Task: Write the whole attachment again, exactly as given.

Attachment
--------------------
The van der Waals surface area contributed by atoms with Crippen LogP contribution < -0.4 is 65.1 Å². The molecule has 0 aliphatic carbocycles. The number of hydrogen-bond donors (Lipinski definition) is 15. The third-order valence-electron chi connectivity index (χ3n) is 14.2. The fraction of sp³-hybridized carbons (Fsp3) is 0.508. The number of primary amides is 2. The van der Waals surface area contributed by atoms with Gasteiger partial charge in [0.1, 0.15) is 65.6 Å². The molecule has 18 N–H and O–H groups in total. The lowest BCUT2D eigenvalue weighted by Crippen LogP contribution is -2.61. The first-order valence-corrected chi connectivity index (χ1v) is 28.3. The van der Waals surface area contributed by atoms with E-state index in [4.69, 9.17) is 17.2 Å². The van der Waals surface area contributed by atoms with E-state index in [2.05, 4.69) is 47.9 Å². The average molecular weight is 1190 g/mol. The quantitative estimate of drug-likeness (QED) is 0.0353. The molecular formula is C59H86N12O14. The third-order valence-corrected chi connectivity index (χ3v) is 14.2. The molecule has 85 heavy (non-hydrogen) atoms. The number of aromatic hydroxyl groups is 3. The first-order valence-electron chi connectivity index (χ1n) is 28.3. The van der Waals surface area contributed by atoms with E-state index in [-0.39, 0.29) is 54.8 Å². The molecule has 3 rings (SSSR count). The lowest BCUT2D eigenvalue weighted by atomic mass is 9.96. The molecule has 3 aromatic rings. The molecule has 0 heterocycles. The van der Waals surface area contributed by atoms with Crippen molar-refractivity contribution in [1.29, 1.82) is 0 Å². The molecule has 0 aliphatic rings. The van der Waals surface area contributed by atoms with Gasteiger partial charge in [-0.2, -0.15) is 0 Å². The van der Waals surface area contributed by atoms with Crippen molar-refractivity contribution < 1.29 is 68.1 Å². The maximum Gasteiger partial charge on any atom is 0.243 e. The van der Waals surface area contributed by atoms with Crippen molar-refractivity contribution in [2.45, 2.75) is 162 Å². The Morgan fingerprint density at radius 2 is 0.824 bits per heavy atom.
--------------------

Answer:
The van der Waals surface area contributed by atoms with Crippen LogP contribution < -0.4 is 65.1 Å². The molecule has 0 aliphatic carbocycles. The number of hydrogen-bond donors (Lipinski definition) is 15. The third-order valence-electron chi connectivity index (χ3n) is 14.2. The fraction of sp³-hybridized carbons (Fsp3) is 0.508. The number of primary amides is 2. The van der Waals surface area contributed by atoms with Gasteiger partial charge in [0.1, 0.15) is 65.6 Å². The molecule has 18 N–H and O–H groups in total. The lowest BCUT2D eigenvalue weighted by Crippen LogP contribution is -2.61. The first-order valence-corrected chi connectivity index (χ1v) is 28.3. The van der Waals surface area contributed by atoms with E-state index in [4.69, 9.17) is 17.2 Å². The van der Waals surface area contributed by atoms with E-state index in [2.05, 4.69) is 47.9 Å². The average molecular weight is 1190 g/mol. The quantitative estimate of drug-likeness (QED) is 0.0353. The molecular formula is C59H86N12O14. The third-order valence-corrected chi connectivity index (χ3v) is 14.2. The molecule has 85 heavy (non-hydrogen) atoms. The number of aromatic hydroxyl groups is 3. The first-order valence-electron chi connectivity index (χ1n) is 28.3. The van der Waals surface area contributed by atoms with E-state index in [-0.39, 0.29) is 54.8 Å². The molecule has 3 rings (SSSR count). The lowest BCUT2D eigenvalue weighted by atomic mass is 9.96. The molecule has 3 aromatic rings. The molecule has 0 heterocycles. The van der Waals surface area contributed by atoms with Crippen molar-refractivity contribution in [1.29, 1.82) is 0 Å². The molecule has 0 aliphatic rings. The van der Waals surface area contributed by atoms with Gasteiger partial charge in [-0.2, -0.15) is 0 Å². The van der Waals surface area contributed by atoms with Crippen molar-refractivity contribution < 1.29 is 68.1 Å². The maximum Gasteiger partial charge on any atom is 0.243 e. The van der Waals surface area contributed by atoms with Crippen molar-refractivity contribution in [2.45, 2.75) is 162 Å². The Morgan fingerprint density at radius 2 is 0.824 bits per heavy atom.